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Our Man in Mexico: Winston Scott and the Hidden History of the CIA Hardcover – March 11, 2008
The Amazon Book Review
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"Every decade or so, a talented writer provides a genuinely new glimpse into the CIA's shadowy history. Morley's account of legendary spymaster Winston Scott chronicles a life led in secret, stretching from the agency's founding through Scott's tenure as station chief in Mexico City. Morley tells this story with literary energy and an eye for the dark moments when intelligence stops making sense." -- Thomas Powers
From the Back Cover
"Here is a rare thing, a biography of a C.I.A. chief that neither dodges shameful truths nor throws gratuitous mud. Packed, to boot, with genuine revelations about the crime of the century--the assassination of President Kennedy. A tour-de-force!"--Anthony Summers, author of Not in Your Lifetime
Top Customer Reviews
Building his story by telling exactly who did what and when, this author has achieved an authentic history of the period through the assassination of President Kennedy and afterward. The CIA's contacts with Oswald in the weeks before the shooting in Dallas,
and the subsequent stonewalling, withholding and even destruction of information are all spelled out so the reader is aware of what pieces of history are still hidden.
The review above says it all. The book is on one level, the personnal history of the search of a son (adopted, it turns out..) for his mysterious, elusive father.
The fact that the father in question happenned to be Win Scot, head of the CIA Mexico station in the Sixties (the biggest CIA operation targeted at Soviet and Cuban interest outside the US) when Oswald, according to the official story, popped up there and started making himself noticed just a few weeks before Dallas, transforms what would be a mere personnal quest into something of historical importance.
Author Morley is known, appropriately, for his groundbreaking work bringing to light most notably the very strange story of George Joannides' s dealing with the DRE. Morley's work definitely showed how the CIA, deceptively, put Joannides in charge of contacts with the HSCA regarding Cuban matters, without ever mentioning his previous responsabilities as Focal Officer for the DRE during the latter part of November 63...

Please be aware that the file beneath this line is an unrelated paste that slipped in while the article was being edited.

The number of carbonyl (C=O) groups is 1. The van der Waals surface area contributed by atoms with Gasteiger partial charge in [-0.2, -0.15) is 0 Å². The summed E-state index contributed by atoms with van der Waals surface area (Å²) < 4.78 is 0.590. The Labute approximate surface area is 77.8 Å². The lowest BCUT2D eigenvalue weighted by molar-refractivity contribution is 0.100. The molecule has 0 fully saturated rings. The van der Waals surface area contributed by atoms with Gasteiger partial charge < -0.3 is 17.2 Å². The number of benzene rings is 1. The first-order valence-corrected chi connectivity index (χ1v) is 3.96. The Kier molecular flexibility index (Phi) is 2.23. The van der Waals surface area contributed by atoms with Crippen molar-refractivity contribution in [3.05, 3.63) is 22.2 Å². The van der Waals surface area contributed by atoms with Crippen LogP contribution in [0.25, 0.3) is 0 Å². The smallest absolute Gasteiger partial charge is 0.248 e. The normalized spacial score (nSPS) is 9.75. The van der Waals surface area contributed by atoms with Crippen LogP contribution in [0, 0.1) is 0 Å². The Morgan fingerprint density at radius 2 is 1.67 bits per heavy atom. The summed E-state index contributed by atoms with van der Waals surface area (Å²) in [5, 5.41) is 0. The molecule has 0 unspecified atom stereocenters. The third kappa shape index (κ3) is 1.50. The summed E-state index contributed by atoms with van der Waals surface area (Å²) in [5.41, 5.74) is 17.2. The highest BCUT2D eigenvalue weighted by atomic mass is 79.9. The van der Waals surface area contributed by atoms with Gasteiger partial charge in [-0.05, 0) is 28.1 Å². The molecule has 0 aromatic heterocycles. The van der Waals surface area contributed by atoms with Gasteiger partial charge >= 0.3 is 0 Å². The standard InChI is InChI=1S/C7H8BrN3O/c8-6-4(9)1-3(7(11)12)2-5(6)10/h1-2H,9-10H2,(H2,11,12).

Students of JFK's assassination may remember that the DRE was very heavily involved in the early attempts to paint Oswald as a Communist Pro-Castro assassin, participating in a conspiracy.
Joannides's field reports on the DRE activities for the relevant period are still missing, and are the subject of a FOIA lawsuit by Morley....Read more ›
As a key player notes, Scott's nature, actions (and inactions) only acquire true appreciation when evaluated in the context of those turbulent Cold War days. Mexico City was Ground Zero for North and South American espionage of key powers. For the US, it was our only look into Cuba. By the time Lee Oswald visited in Sept/Oct 1963, the Bay of Pigs and Cuban Missile Crisis were fresh and, in the case of the former, a black eye for the CIA. Scott's actions reporting on that visit, before and after Dallas, are troubling in their own regard. Morley conveys the ultimate "good soldier" who wanted to do his job splendidly but who acquiesced promptly to gag orders from his Langley superiors. Mr. Morley's account here makes a nice sidebar to Shenon's.
But there is so much more to Scott's story--which is also the story of a son wishing to know more about his enigmatic, accomplished father. The research is meticulous. A helpful "cast of characters" appears at the end. The sourcing is good. It must be very difficult to try to tell a life when by definition that life was led deliberately in deception, half-truth, innuendo. What's more, Scott's "memoir" is far from untroubled--and not even accessible in full.
Winston Scott was a good and loving father to his children and step-children. His marital life, though, was unenviable. So much to compartmentalize. It is good to read a biography of a deeply-flawed person who left indelible marks on history.
Most Recent Customer Reviews
Fascinating, insightful biography; look forward to seeing more from the author in 2017 with expected national archive releases re jfk.Published 1 month ago by Matt Potter
Most accurate book on what really was behind Tlatelolco massacre and what lead up to it...Published 9 months ago by humberto arechiga
A thorough and captivating look at the influence that the U.S. Government had over our neighbor during the 60s. Read morePublished 11 months ago by Michael Scott
What a pleasure to read a fact-based, well researched, and completely documented book that covers, not only the JFK assassination, but the early soldiers of the WW II - OSS. Read morePublished 17 months ago by Bob - NJ
unbelievable they played 007 with us and killed their own.Published 19 months ago by Monserrat De Aceves
This is a must read to understand the significance of Lee Oswald's trip to Mexico City and why it was likely the reason the government was forced to hide the truth of JFK's... Read morePublished on December 11, 2013 by Schnapf L.
Jefferson Morley has focused on one of the most intriguing episodes of the whole JFK assassination mystery and done a brilliant job of reporting. Read morePublished on November 4, 2013 by D. Pritchett